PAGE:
SUP is the fastest growing watersport in the world, or so they say. This may or may not be true. But a large number of SUP paddlers don’t really see SUP as a sport. They see it as a recreation, a pastime, a way of life. To many people sport is about competing. And there is so much more to stand up paddle boarding than competing in races and events. A friend of ours recently said that the real reason why SUP will keep growing is because paddle boarding is so sociable, friendly and easy. And because it isn’t elitist or cliquey in the way that many water activities are.
If you want to find out more about SUP, try it out to see if you like it, or just check out what all the fuss is about, talking to your nearest SUP club is the place to start. Trying out SUP with your nearest club is normally the friendliest, easiest and cheapest way to see if it’s for you. If you tend to be nervous or anxious, or have no previous watersports experience, then you might be better off starting with a lesson from a qualified instructor. But for most people, SUP clubs are the best way to have a go.
What is a SUP club?
A collective of like minded SUP paddlers.
At its simplest, it’s a group of like minded paddlers who get together and go for arranged paddles regularly. An example of this is the Southsea SUPers on the South Coast. This group has no affiliation with any shop, brand, or school/instructor. Totally free for anyone to join in.
Free membership SUP clubs.
SUP bath is a bit of a step up in terms of organisation. It’s run by Jon Archer, a qualified SUP instructor, and the owner of Bath Paddleboard Centre. It has an organised events calendar, and you can rent boards for a nominal price at the weekly paddles. The paddles range from a paddle and a pint type events in Bath, through to longer paddles further afield on the Thames and Wye, and also include ladies only paddles. Other events include curry nights and ten pin bowling, so it’s not only about SUP. And the group has recently organised a paddleboard litter pick for March 31st on the Stroudwater in the lovely town of Stroud in the Cotswolds.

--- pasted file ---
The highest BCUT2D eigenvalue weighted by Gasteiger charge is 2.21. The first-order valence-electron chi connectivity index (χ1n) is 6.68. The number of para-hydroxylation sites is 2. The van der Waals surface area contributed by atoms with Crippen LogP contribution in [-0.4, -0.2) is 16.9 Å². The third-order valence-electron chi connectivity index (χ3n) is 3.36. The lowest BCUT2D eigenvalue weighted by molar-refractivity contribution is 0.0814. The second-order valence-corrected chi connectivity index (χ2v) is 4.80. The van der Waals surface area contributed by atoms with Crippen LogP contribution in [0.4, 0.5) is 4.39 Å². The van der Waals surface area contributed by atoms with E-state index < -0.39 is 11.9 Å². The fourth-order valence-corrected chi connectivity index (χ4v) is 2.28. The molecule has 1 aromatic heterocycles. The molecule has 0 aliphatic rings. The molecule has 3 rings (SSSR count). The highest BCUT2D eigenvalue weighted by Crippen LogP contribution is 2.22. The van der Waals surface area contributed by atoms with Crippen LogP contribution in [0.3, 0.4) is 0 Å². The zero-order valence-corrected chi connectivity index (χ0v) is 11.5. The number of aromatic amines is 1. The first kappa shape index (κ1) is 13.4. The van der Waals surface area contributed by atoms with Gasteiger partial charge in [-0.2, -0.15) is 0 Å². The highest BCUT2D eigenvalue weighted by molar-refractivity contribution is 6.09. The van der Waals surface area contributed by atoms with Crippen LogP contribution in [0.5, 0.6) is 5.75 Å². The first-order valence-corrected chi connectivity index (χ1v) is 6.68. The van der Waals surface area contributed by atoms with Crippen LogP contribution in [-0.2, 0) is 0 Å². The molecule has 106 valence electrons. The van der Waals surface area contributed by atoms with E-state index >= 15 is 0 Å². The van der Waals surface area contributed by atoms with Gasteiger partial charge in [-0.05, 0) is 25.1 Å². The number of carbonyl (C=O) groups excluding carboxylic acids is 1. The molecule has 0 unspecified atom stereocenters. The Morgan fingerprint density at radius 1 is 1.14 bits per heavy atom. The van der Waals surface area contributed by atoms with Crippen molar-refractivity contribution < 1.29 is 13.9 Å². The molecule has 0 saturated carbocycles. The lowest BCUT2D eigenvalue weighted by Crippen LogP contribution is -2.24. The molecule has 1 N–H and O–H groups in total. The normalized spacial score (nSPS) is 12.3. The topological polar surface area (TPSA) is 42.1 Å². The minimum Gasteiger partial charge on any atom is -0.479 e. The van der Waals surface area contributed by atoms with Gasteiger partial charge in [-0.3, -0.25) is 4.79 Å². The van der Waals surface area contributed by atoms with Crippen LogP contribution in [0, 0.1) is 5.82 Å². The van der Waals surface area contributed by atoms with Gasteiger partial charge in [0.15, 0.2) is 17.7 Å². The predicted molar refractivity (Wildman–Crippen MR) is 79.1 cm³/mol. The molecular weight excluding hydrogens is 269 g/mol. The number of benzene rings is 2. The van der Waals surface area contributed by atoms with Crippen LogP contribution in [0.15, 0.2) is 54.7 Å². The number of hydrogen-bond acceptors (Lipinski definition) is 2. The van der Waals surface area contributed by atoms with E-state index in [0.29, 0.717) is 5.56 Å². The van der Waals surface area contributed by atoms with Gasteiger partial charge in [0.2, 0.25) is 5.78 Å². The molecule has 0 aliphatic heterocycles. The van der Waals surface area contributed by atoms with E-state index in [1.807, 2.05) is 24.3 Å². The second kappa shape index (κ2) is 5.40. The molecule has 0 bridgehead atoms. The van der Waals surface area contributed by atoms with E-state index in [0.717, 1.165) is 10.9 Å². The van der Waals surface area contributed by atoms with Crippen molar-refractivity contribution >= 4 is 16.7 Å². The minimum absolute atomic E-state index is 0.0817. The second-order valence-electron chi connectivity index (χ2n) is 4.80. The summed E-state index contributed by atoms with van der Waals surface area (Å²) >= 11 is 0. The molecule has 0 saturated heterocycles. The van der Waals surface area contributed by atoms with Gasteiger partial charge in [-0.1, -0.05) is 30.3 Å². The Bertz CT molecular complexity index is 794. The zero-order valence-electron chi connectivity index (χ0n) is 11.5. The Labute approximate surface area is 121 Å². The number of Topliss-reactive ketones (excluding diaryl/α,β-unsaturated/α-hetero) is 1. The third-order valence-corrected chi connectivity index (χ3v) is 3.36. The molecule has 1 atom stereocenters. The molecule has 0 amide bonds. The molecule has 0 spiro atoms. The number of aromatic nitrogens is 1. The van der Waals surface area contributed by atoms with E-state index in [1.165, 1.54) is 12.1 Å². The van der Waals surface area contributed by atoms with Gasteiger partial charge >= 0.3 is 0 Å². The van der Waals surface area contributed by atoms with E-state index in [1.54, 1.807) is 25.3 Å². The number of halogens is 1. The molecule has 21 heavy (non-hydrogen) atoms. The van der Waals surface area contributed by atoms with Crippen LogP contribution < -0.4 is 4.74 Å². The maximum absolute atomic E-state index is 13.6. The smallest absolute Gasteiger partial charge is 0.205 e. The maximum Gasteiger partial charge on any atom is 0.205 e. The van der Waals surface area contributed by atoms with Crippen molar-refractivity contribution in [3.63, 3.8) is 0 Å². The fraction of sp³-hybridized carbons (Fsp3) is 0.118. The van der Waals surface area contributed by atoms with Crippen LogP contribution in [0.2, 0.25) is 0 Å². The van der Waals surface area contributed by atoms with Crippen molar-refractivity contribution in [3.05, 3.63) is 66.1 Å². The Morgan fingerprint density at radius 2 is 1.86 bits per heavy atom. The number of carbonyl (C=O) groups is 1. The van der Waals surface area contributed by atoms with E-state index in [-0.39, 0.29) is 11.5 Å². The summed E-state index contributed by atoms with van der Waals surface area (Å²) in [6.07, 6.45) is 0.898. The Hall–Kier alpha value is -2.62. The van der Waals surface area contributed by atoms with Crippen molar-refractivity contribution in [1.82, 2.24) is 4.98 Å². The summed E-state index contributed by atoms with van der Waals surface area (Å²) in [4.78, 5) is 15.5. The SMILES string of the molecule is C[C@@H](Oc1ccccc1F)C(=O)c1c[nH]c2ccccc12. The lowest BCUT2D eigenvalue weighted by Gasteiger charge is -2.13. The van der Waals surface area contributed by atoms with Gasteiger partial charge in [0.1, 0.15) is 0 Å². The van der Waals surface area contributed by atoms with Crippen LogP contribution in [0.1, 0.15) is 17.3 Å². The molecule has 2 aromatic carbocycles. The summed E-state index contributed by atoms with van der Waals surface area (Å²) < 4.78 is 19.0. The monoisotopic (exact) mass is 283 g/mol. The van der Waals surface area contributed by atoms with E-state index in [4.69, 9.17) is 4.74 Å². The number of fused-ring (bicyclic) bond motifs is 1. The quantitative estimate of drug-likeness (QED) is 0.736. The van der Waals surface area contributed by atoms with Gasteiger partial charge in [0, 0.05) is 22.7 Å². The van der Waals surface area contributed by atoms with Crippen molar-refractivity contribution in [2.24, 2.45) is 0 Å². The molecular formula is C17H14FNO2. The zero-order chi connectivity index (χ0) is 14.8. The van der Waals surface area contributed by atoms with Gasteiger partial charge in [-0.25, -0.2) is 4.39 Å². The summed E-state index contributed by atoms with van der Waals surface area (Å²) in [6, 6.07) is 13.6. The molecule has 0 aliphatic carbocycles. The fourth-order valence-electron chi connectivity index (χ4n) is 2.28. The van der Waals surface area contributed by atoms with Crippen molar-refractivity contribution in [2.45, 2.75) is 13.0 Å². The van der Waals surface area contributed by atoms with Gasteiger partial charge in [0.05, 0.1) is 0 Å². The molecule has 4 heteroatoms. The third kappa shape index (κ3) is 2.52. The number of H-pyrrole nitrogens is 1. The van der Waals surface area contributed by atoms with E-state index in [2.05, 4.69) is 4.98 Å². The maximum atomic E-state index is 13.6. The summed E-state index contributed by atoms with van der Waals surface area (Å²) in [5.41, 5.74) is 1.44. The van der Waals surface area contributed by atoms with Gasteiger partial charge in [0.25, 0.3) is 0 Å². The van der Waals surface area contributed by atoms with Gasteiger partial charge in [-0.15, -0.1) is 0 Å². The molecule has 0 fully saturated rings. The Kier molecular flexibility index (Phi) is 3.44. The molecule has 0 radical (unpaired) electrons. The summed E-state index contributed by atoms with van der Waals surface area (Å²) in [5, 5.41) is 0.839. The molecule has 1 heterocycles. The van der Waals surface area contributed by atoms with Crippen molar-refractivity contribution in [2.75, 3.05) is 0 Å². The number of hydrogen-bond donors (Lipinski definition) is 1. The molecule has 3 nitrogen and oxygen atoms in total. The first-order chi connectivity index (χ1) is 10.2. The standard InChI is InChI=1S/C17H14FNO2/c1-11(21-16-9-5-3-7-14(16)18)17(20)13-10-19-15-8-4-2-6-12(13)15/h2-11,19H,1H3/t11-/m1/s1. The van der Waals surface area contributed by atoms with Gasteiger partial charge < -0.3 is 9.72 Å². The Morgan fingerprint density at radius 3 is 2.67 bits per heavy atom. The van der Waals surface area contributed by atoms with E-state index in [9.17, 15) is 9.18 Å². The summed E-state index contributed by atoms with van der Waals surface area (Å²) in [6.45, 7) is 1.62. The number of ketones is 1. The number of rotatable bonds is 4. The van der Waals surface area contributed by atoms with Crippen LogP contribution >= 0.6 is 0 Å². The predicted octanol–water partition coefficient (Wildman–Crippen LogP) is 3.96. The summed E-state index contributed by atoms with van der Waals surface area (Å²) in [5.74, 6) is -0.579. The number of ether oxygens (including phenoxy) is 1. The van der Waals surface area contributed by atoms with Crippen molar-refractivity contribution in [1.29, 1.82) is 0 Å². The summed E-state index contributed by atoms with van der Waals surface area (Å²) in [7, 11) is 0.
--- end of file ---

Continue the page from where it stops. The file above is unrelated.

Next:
Paid membership SUP clubs.
At the other end of the scale you have full on membership SUP clubs with their own facilities, including cafes, bars and warm changing rooms. Obviously these cost a little more, but they offer a little more.
An example of a membership SUP club is the Norfolk SUP club based at Whitlingham Broad in Norfolk.
The Norfolk SUP Club is the longest established and largest active SUP community in Norfolk. We are not just a Social Media group, we are a fully functioning members club.
The Norfolk SUP Club meets every Thursday evening from 6pm-dark & Sunday mornings from 9am-1pm during the months of April-September. As the nights draw in we utilise Sunday mornings throughout the winter. We operate 12 months of the year!
Whichever type of SUP club you’re looking for, or whoever you end up paddling with, you’re sure to have fun. So don’t be afraid. SUP clubs don’t bite! To find the nearest UK SUP club to you, check our SUP maps. If you want the added security of a lesson with a qualified instructor (and don’t forget that many SUP Clubs are run by qualified instructors), you can check out the SUP instructor / school maps .